Wednesday, December 31, 2014

English Trifle



One of our holiday traditions is to make and enjoy an English Trifle. My hubby spent two years serving an LDS mission in the midlands of England and North Wales, and trifle became one of his favorite things. This is an almost authentic version, using ingredients readily found here, but if you have access to an English pantry, I include those ingredients below. One year we had a friend visit from England, and she taught us how to make trifle. Since then I have figured out how to replicate it as closely as possible with ingredients from my local Smith's.

First off, here is what you need to make a  berry trifle:

a white cake mix (or ready-made sponge cake from a British pantry)
2 small boxes of Jell-o gelatin, raspberry flavor (or English "Jelly")
one bag of frozen berries (raspberries, blackberries & blueberries)
1 large box Cook & Serve Jell-o pudding, vanilla flavor (Bird's Custard powder is one English variety)
1 pint of whipping cream
powdered sugar & vanilla

24 hours before you want to serve the trifle, mix the white cake mix according to the package directions and bake in a Bundt pan. Transfer the cake to a plate, then leave it uncovered and let it sit out overnight. The next morning, slice about 1/2 the cake into 1-inch slices and stand them upright in the bottom of a trifle bowl. I usually end up with about 10 slices of cake in my bowl. Leave a little space in between slices. Fill the spaces with the frozen berries, like so:



I like to try to make it look pretty.  :)

Once that step is done, mix the raspberry gelatin with 2 cups of boiling water and stir until dissolved. Then stir in 2 cups of cold water. Pour the gelatin slowly over the cake and berries so it can soak in.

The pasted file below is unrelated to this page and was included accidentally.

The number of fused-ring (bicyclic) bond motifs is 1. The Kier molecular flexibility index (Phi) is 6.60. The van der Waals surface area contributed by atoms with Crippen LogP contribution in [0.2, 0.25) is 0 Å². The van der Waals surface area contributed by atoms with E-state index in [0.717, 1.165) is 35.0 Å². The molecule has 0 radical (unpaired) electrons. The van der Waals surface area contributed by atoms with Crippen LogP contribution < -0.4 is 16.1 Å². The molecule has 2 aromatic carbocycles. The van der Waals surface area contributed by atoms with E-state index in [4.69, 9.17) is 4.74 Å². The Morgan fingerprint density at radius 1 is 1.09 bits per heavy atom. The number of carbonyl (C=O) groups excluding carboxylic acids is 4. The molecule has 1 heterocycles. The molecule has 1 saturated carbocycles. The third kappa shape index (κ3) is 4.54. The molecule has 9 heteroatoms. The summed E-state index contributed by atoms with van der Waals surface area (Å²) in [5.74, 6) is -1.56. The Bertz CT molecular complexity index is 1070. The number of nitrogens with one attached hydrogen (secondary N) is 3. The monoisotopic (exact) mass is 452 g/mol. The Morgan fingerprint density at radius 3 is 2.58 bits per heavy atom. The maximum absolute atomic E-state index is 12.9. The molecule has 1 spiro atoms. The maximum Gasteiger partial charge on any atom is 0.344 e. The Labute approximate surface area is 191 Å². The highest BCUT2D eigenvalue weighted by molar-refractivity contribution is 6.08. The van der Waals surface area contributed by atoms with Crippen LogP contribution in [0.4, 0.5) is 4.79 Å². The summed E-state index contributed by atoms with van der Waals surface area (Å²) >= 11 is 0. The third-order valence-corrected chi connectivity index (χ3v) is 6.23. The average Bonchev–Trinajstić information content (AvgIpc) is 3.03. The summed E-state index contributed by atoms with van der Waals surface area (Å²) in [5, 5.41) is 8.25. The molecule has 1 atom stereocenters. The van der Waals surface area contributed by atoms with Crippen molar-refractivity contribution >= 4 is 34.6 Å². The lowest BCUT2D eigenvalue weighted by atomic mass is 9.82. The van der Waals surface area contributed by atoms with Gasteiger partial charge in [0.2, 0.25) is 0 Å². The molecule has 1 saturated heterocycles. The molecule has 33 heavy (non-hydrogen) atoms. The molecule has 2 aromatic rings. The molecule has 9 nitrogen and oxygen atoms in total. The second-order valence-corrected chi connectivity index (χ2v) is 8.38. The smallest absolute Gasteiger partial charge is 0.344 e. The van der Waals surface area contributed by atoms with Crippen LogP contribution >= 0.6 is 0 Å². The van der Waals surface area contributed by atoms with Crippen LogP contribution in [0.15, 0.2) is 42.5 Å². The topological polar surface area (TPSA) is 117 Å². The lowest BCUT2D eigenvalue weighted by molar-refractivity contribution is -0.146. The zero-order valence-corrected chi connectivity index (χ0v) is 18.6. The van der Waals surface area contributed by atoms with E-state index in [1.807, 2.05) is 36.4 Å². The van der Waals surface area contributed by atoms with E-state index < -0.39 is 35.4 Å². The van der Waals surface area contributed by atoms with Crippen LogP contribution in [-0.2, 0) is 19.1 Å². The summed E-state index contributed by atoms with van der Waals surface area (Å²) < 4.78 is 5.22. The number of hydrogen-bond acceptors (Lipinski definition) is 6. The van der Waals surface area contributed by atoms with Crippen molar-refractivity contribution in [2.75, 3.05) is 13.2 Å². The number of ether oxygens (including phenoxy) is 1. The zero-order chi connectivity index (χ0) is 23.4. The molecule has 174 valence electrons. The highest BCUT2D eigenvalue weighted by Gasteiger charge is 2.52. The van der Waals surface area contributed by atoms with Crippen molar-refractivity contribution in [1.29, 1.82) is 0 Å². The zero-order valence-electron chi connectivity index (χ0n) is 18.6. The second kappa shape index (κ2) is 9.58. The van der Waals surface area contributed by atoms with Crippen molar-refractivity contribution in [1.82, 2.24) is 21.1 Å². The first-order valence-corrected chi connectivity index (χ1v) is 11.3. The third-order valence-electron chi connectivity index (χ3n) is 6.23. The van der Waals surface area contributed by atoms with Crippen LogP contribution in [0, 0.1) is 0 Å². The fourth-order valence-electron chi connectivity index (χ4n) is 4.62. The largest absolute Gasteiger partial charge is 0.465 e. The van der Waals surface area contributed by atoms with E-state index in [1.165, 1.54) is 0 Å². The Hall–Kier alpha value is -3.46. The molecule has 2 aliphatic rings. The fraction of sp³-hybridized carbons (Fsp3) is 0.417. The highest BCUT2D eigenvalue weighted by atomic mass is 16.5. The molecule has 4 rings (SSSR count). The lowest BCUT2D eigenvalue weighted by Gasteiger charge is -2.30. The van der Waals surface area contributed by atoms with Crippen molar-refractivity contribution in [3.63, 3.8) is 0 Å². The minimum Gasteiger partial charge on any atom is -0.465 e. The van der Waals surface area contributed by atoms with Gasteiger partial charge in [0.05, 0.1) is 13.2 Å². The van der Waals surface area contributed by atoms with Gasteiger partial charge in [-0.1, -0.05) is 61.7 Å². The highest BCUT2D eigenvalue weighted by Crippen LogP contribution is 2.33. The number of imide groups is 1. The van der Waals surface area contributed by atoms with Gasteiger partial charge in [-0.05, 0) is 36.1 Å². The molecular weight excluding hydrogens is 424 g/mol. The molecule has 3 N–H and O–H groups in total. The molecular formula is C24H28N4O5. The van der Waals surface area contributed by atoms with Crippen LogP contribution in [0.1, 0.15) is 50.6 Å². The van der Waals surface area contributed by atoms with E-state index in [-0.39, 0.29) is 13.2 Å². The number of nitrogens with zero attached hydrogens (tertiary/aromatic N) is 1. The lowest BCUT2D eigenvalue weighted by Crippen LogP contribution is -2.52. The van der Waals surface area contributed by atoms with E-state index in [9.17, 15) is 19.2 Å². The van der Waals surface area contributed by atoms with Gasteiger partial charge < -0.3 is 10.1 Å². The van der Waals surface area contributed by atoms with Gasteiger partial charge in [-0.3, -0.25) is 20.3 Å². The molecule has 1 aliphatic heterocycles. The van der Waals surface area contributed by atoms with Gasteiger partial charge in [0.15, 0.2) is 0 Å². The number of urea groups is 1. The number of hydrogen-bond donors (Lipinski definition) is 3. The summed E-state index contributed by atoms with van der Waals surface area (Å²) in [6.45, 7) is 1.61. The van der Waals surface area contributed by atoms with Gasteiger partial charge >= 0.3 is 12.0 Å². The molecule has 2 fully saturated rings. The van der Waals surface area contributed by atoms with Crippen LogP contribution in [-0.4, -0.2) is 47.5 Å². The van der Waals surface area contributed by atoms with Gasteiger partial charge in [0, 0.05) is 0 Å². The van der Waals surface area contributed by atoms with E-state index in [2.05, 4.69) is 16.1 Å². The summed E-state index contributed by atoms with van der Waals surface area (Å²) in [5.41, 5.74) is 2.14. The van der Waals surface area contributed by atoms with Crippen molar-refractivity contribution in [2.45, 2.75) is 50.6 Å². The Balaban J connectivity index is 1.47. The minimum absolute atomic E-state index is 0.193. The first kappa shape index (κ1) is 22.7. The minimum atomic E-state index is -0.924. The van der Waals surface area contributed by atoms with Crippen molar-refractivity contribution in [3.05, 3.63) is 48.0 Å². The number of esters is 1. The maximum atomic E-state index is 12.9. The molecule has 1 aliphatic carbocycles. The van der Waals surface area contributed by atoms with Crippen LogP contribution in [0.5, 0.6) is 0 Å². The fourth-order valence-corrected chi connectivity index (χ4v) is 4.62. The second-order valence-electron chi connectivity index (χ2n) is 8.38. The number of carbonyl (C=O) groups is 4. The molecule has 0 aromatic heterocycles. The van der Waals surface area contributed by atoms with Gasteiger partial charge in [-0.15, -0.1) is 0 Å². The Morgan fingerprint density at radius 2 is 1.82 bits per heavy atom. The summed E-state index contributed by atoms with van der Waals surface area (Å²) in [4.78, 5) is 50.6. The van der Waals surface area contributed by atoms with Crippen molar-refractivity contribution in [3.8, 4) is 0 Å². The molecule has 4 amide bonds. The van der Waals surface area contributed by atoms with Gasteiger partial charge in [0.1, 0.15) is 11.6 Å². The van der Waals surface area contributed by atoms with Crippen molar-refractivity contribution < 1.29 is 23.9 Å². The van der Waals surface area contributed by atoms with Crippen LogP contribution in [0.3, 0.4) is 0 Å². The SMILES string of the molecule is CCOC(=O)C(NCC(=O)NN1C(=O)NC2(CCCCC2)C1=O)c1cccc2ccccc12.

Now cover the bowl with plastic wrap and set it in the fridge until the gelatin is set. This will take a few hours. Meanwhile, prepare the cook & serve pudding according to the directions on the package and then cover the surface of the pudding with plastic and let it chill in the fridge until the trifle is ready. If you can get English custard powder, make that, but if you can't, cook & serve pudding comes closer than the instant version. It's worth doing.

The set jello layer with the custard layer added.
Finally, whip the pint of cream with a little powdered sugar and vanilla if desired. It doesn't need to be overly sweet with all the other sweetness going on in the other layers. Pour the pudding/custard on top of the set cake/berries/gelatin layer, then top that with the whipped cream. Serve immediately or refrigerate up to two hours. Trifle is best the same day it's assembled, but leftovers can be enjoyed the next day--if there are any. 







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